"Miami-Dade School Board member Renier Diaz de la Portilla is under investigation for allegedly skirting bidding rules to pay for a mailer that could help his brother in a political campaign to succeed their other sibling as state senator."

    Renier Diaz de la Portilla said the mailer, approved by a School Board lawyer, was legitimate and that the investigation launched by the county's inspector general was "politically motivated.'' It stemmed from a complaint made by Miguel Diaz de la Portilla's campaign opponent, Julio Robaina.

    Robaina, a Republican like the three brothers and currently a state representative, says the mailer was akin to a taxpayer-funded campaign piece because it targeted reliable Republican voters in the senate district.

    Total cost: $23,400, though Miami-Dade's school board has halted payments on the contract until the investigation is over. The state attorney's office has now launched a related criminal probe, according to WFOR-CBS4, a Miami Herald news partner, which broke the news of the probe this week.

    "This is a prime example of how the Diaz de la Portilla brothers use public money to profit,'' Robaina said, pointing out that Renier and Miguel Diaz de la Portilla, a former county commissioner, were registered as lobbyists during the spring lawmaking session, as was the senator's recently estranged wife.
    "Political flap, investigation over Renier Diaz de la Portilla mailer".

    Scripps 101

    Joel Engelhardt: "Who failed Scripps 101? Port of Palm Beach commissioners, that's who. It was inexcusable, especially since they were warned." "Cruising for confrontation".

    Never mind

    The Orlando Sentinel editors:

    Larry Bostic was convicted of robbery and sexual battery in connection with a 1988 rape behind a Fort Lauderdale bar.

    Alan Crotzer was found guilty of kidnapping, robbery and rape in a 1981 home invasion in Tampa.

    Luis Diaz, identified as the notorious "Bird Road Rapist" — linked to more than 25 attacks in Coral Gables — was convicted of eight rapes.

    All three served at least 19 years in Florida prisons. All three were innocent.
    "Safeguarding justice". The Palm Beach Post editorial board: "When justice system crashes".

    Floridians at the trough

    "The Senate won't consider extending the federal deduction for sales taxes this year, key lawmakers said Tuesday. But it seems likely that the deduction – so important for people in Florida and other states without a state income tax – will be revived early in 2010 and made retroactive to the start of the year. " "Congress delays extension of sales-tax break".

    Good question

    Mike Thomas asks: "Would Jesus pray to block health care for needy?".


    The Saint Petersburg Times editorial board this morning: "Sen. Bill Nelson, D-Fla., for example, was able to grandfather benefits for 800,000 seniors in Florida (and a smaller number in other states) who are covered under the private Medicare Advantage plans. There are other winners: the AARP, longshoremen, the American Medical Association. Throwing a bone here and there is part of the cost of expanding health insurance to 30 million Americans."

    Orlando Sentinel editors slam Grayson

    The reliably Republican The Orlando Sentinel editorial board is doing everything it can to undermine Alan Grayson. Consider this "editorial" yesterday: "In just his first term in Congress, Orlando's Alan Grayson has become the toast of the blogosphere and a sought-after interview on cable news channels. He has done it with a series of inflammatory statements and stunts. But he may have jumped the shark last week."

    In a letter to U.S. Attorney General Eric Holder, the 8th District Democrat asked that a Lake County woman behind a Web site critical of Grayson be investigated, prosecuted, fined and imprisoned -- for five years.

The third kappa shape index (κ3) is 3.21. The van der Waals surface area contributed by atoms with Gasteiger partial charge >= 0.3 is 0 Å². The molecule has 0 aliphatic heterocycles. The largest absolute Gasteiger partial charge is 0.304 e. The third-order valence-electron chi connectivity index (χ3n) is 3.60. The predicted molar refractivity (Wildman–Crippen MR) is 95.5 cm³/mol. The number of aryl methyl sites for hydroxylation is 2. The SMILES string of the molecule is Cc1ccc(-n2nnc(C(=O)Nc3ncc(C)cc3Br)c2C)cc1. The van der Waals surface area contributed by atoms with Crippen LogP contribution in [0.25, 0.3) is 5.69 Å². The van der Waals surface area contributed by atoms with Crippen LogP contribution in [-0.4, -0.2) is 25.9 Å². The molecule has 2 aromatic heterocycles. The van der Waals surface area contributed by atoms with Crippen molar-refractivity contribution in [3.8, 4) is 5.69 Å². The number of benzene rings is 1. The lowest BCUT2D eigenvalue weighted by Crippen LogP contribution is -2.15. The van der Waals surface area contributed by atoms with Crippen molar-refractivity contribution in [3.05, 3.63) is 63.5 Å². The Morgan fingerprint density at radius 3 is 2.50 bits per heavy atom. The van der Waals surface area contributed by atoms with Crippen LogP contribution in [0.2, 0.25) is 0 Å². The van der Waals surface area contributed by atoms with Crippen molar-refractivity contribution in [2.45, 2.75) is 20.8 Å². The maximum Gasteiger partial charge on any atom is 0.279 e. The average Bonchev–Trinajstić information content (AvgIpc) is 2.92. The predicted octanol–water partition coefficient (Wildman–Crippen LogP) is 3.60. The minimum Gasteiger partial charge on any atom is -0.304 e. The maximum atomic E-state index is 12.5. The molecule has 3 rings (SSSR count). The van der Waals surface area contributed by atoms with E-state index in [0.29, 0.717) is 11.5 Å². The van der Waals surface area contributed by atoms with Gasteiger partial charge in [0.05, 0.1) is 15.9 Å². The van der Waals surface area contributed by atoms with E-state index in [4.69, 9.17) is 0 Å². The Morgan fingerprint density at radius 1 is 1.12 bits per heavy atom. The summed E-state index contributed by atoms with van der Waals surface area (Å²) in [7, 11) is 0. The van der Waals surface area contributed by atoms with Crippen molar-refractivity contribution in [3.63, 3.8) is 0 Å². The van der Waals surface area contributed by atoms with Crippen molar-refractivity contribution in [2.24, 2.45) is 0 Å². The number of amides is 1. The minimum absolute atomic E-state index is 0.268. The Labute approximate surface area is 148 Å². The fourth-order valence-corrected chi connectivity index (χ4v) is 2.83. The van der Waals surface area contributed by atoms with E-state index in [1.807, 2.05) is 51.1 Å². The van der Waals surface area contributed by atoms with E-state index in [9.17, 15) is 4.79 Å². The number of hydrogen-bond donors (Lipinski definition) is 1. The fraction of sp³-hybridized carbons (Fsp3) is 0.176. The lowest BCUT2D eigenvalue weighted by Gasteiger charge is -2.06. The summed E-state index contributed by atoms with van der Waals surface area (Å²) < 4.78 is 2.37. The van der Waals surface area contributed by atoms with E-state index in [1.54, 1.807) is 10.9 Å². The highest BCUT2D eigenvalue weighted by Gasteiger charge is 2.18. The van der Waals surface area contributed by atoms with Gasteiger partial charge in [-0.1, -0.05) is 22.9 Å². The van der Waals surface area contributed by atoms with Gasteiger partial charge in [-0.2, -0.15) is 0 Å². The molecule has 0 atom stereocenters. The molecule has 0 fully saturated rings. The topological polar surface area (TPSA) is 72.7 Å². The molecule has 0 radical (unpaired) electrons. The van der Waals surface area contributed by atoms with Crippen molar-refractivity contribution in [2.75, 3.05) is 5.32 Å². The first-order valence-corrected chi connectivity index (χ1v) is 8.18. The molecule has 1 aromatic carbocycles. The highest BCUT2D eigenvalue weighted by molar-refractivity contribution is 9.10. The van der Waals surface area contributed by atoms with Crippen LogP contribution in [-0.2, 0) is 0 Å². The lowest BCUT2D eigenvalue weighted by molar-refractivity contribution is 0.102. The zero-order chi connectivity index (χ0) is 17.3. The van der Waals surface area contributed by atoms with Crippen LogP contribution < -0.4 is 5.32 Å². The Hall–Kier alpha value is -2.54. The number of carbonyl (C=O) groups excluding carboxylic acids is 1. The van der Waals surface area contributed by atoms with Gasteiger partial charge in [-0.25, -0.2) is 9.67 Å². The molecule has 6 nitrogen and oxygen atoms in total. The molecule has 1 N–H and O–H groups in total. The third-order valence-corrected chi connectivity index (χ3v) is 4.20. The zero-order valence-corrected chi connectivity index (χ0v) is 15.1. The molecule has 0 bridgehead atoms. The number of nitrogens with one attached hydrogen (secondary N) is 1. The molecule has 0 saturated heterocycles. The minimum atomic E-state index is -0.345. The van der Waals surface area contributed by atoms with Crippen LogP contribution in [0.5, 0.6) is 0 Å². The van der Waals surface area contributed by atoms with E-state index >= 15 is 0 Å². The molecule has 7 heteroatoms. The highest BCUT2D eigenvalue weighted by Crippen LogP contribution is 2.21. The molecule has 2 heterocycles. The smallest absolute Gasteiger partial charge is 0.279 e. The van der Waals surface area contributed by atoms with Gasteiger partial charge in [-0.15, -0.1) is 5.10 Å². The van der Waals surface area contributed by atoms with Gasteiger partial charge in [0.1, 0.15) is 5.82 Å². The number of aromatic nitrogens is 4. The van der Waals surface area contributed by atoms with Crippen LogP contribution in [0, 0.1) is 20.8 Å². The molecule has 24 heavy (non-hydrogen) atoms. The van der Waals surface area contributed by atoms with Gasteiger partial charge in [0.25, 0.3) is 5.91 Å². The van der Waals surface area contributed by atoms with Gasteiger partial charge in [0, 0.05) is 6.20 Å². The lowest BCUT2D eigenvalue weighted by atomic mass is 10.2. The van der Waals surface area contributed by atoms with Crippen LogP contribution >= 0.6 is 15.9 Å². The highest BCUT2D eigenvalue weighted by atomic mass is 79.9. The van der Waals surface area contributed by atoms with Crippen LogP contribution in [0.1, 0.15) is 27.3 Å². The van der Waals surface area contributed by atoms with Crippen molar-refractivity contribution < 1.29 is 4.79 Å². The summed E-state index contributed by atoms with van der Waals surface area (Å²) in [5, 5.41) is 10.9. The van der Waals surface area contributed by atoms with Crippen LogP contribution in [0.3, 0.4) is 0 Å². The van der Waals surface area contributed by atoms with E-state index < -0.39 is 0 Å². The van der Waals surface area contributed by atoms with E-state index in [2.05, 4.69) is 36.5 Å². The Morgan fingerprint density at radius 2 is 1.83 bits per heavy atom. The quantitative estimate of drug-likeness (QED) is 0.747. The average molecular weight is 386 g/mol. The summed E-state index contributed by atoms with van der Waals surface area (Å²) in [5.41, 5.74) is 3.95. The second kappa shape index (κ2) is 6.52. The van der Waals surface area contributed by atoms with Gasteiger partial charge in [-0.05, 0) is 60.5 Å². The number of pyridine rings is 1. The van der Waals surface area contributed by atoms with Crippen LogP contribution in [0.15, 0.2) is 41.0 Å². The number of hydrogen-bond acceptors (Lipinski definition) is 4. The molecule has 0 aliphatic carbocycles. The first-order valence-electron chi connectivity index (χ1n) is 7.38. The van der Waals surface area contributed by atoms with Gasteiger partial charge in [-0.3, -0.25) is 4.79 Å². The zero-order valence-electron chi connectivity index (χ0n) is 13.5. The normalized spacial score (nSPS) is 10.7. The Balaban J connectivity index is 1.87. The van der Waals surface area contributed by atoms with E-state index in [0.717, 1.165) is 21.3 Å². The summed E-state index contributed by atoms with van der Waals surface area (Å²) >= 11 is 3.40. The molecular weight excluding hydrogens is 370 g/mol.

Mr. Grayson's four-page letter to Mr. Holder reads like a legal brief. It lays out in detail the congressman's allegations that Angie Langley of Clermont has misrepresented herself as his constituent and illegally raised funds against him through a committee and Web site called MyCongressmanIsNuts.com.

    It's a sophomorically named parody of a Web site started by Mr. Grayson's campaign, CongressmanWithGuts.com. That site helped his campaign raise more than half a million dollars in a day last month.

    The parody site, by contrast, had raised less than $11,000 as of mid-afternoon Tuesday, according to the running total on its home page. Which makes Mr. Grayson's appeal to the nation's top law enforcement official look like going after a gnat with a bazooka.

    Being the target of rough criticism is an occupational hazard for public officials, especially those as high-profile as a U.S. congressman. Any politician who pursues legal action against critics, even critics who may not have followed the letter of the law, calls into question his commitment to the First Amendment's guarantee of free speech.

    It's an odd and ironic response from Mr. Grayson, one of the most intemperate voices in Washington. This, after all, is the congressman who called a former lobbyist now advising the Federal Reserve "a K Street whore." Who said that former Vice President Dick Cheney should "STFU" -- an acronym for a vulgar phrase used in Internet banter starting with "shut the" and ending with "up." Who declared on the U.S. House floor that the Republican health plan was for Americans to "die quickly" if they get sick.

    Mr. Grayson's overheated reaction to the Web site parody adds to his image as a polarizing, divisive figure in Congress, an institution that runs on coalitions. It detracts from his credibility as a serious representative of his Central Florida constituents.
    "U.S. Rep. Alan Grayson is making a mockery of his office". See also "Has Alan Grayson gone too far?", appearing on the Sentinel's online edition front page this morning.

    "Compelling juvenile justice to restore children's dignity"

    The Daytona Beach News Journal editorial board: "Children in orange jumpsuits, shackled at the ankles and the wrists, chained to one another and paraded in court: It's the sort of scene associated with brutal regimes more inclined to punish and humiliate than rehabilitate. In Florida (and most southern states), it's been the norm regardless of the individual's alleged offense." "Unshackled".

<< Home